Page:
Deep dive: Coronavirus vs. population and temperatures
This blog looks more into the potential relationship between COVID-19 and temperatures.
UPDATE 3/16/2020: I have updated the original map I posted Friday to show the new COVID-19 cases as of this morning as reported by the Johns Hopkins Coronavirus Board:
Other than more smaller dots popping up, the big outbreak areas have not changed much. The dots representing Washington state, New York State are darker (closer to 1,000), as are the dots in France and Scandinavia.
Original Blog 3/14/2020: I contributed to an article today that we've published entitled "Higher temperatures affect survival of new coronavirus." I wanted to offer some additional data and maps here on my blog.
The weather map on which the researchers plotted the COVID-19 outbreaks is shown below.
What they were insinuating with the paper was that their cursory analysis showed that the biggest outbreaks of COVID-19 were located in similar temperature zones, and deserved further analysis. I believed they may have found correlation but not causation, and that the data was not sound, so I wanted to investigate this further.
To start, I wanted to remove the weather data from the map. I asked myself: "Are the biggest outbreaks just happening at a consistent latitude because the largest populations live at those latitudes?" Below is a map I created with ESRI software that shows the most recent [estimated 2016] population map, with the data from the Johns Hopkins Coronavirus Board.
Rather than hand-analyzing where I believed the hotspots were with course circles, I restricted the gradient colors from dark red to light pink, to only look at more than 100, but less than 1,000 cases. This makes all the dots over 1,000 dark red. You could move that number up or down, but the data looks about the same. The point is, you are defining "outbreaks" statistically, not unempirically.
So what does the population map show? Most, but not all of the outbreak areas are in high population areas, but many highly populated areas such as India are showing no cases. So, my worry that we were just looking at coronavirus cases through a population lens was not founded. I would, however, like to see cases normalized for population, but that's not data I have in front of me.
And now, on to the weather map. Their choice for the temperature data behind their annotations of the coronavirus hotspots was odd... it was the European Centre for Medium-Range Weather Forecasts' ERA-Interim 1000mb average temperatures from November 2018 to March 2019.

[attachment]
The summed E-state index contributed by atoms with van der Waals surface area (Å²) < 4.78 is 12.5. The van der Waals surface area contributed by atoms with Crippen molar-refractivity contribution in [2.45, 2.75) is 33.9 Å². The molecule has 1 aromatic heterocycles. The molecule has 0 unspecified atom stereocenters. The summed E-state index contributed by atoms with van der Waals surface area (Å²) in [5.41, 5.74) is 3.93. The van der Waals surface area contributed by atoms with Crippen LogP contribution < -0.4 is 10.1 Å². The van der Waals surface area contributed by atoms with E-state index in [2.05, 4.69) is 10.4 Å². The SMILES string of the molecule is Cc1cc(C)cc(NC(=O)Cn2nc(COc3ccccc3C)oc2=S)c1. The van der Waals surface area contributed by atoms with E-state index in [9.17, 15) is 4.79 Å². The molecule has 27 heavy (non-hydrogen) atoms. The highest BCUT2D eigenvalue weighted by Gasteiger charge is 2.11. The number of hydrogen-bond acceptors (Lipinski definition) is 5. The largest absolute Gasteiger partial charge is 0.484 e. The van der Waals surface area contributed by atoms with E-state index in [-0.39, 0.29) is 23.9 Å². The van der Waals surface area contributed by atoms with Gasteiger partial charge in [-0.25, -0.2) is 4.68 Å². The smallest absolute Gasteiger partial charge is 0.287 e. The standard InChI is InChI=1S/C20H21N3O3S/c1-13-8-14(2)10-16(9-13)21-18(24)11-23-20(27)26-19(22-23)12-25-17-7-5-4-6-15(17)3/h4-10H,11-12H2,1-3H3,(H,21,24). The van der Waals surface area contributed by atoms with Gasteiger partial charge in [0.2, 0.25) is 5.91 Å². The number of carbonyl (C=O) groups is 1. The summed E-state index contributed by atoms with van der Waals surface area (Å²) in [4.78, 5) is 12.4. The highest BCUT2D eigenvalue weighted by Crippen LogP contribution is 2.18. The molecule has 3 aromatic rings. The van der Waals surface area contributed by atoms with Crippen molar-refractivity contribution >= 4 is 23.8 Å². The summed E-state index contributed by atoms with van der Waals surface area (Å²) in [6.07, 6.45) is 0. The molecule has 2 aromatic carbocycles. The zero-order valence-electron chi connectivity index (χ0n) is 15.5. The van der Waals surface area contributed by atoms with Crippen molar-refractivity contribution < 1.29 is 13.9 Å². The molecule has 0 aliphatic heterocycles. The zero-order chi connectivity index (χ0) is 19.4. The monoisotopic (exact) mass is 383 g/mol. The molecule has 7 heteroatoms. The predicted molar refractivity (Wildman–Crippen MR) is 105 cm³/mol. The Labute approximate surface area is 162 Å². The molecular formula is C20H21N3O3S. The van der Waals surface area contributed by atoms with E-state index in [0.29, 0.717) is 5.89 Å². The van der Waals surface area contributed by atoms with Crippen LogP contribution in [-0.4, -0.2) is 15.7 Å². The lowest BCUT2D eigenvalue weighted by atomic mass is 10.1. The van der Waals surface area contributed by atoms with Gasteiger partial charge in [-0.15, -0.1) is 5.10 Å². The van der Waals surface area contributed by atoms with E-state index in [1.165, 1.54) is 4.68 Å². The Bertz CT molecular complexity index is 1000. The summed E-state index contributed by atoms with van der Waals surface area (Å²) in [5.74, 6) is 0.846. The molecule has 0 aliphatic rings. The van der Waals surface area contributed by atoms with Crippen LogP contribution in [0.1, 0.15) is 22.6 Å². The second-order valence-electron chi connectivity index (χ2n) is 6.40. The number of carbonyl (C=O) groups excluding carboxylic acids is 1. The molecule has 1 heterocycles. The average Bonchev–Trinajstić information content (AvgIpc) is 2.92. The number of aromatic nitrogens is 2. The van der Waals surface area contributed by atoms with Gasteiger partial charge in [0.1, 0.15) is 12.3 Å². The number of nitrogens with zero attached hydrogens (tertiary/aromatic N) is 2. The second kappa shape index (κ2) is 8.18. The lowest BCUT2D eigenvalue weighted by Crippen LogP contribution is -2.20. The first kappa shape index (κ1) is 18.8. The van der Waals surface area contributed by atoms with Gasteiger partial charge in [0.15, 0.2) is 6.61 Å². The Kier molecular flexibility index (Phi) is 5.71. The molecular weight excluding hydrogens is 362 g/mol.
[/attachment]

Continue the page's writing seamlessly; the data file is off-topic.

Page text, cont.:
Data from this particular "reanalysis" -- an after-the-fact analysis of weather conditions, often used to filter out bad data and smooth lines -- was only available through August 2019, so that's why they didn't use more recent data. I argued that it doesn't make any statistical sense to plot this year's coronavirus cases on last year's temperatures. Instead I would have preferred to see a long-term average of the temperature, which would not vary a lot from year to year. Here is an animation of the 2-meter (more commonly used in meteorology) 30-year average temperatures for each month.
The most important thing this animation shows is that, if the virus is most prevalent in a narrow temperature zone, then it will move much farther north, out of populated areas by May or June. But is there really a meaningful correlation?
The only average weather data by month I was able to locate in ESRI's "Living Atlas" database was for January. Here's what that looks like with the COVID-19 hotspots plotted on top of it:
Is there a correlation here? Perhaps. Most of the outbreaks (darker circles) are within the same temperature band, about 0 to 10 degrees Celsius, but much of the U.S. and Eastern Europe (which haven't shown large outbreaks) are also in that region. If you contract the temperature area more, you start to lose the China outbreaks. If it really was temperature, I'd like to see a higher correlation than that.
NOTE: These are my opinions only. There are a lot of facets not discussed in this blog entry, including the UV Index, seasonal and other factors. Most of those are addressed in our news story.Report a Typo